The Community Congress for One Region Forward: Tuesday, January 29 from 7-9 p.m. at Asbury Hall

The Community Congress for One Region Forward

The Community Congress for One Region Forward

If you are of the belief that key issues such as “improving mobility, promoting more efficient land use patterns, strengthening our basic infrastructure, growing a 21st century economy, assuring broad access to healthy food, protecting housing and neighborhoods, and mounting our region’s response to the challenge of global climate change” should be addressed now, then it’s time to join public and private sector organizations as they attempt to draw a roadmap outlining Buffalo’s Regional Plan for Sustainable Development.
One Region Forward is made possible thanks to a two million dollar grant from the U.S. Department of Housing and Urban Development. The federally recognized document is important in that it allows the community to become part of the process. As Federal funds are allocated in the future, toward community priority projects that encompass the guidelines of sustainability practices, Buffalo must be on track with planning efforts and development potential. “We’re not starting from scratch,” Howard A. Zemsky, chair of the Niagara Frontier Transportation Authority, a leading partner in the effort, and co-chair of the Regional Economic Development Council, said. “Our commitment is to make sure that all the plans for our region are working toward the same ends.” Playing off of a number of significant development initiatives that have proved successful in Buffalo as of late, organizers hope that these forums will incorporate and enhance Regional Economic Development Council strategies, as well as the “Buffalo Billion,” the Buffalo Green Code, and others (including more than 160 regional, municipal, and special purpose plans throughout Buffalo Niagara).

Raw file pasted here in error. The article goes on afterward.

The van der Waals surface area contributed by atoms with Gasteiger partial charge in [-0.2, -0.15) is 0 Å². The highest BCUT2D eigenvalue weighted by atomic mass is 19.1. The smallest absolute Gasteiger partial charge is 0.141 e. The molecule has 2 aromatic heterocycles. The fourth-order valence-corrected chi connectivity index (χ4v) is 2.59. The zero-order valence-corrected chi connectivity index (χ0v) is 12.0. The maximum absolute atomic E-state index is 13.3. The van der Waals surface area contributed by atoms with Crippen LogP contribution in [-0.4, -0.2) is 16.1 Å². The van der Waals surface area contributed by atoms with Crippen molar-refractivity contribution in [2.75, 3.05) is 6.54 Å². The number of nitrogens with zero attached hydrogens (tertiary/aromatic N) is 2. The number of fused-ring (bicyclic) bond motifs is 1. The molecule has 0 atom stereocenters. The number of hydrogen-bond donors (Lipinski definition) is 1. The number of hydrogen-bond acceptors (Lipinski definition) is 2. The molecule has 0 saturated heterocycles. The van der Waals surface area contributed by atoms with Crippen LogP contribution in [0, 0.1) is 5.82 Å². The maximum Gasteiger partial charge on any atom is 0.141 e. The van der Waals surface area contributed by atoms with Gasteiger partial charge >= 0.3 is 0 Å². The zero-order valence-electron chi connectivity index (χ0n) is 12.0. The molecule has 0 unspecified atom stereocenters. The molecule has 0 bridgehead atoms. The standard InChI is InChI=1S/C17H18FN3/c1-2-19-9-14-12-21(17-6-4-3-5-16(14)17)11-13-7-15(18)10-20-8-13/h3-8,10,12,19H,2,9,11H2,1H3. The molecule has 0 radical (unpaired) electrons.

Our business community, local organizations and individual citizens must lend their ideas and visions, so that we can help to manipulate our future by having a strong unified voice with diversified components. Consider lending your voice to this regional discussion. “We’ve read all of these plans and abstracted a series of statements about what values are common across them – statements about economic development, parks and recreation, transportation, housing and neighborhoods, climate change, water resources, food access, and more,” continued Shibley “It will be up to citizens participating in the Community Congresses to tell us whether or not we got these right,” Shibley added, “and how we have to change them if we didn’t.”
*Help frame the values and set the direction for a two-county plan for sustainable development. The first event is Tuesday, January 29 from 7-9 p.m. at Asbury Hall (aka “Babeville”) in Buffalo. The second is Saturday, February 2 from 2-4 p.m. at Conference Center Niagara Falls. To learn more about the effort, check out and please register.
Based on this direction from the general public, detailed implementation strategies will be developed by a series of working teams on land use and economic development, housing and neighborhoods, transportation, food systems, and climate change mitigation and adaptation. A subsequent Community Congress will review these strategies later in 2013. Further work will produce a Regional Plan for Sustainable Development, a document that will give our region priority status for funding opportunities today and into the future.

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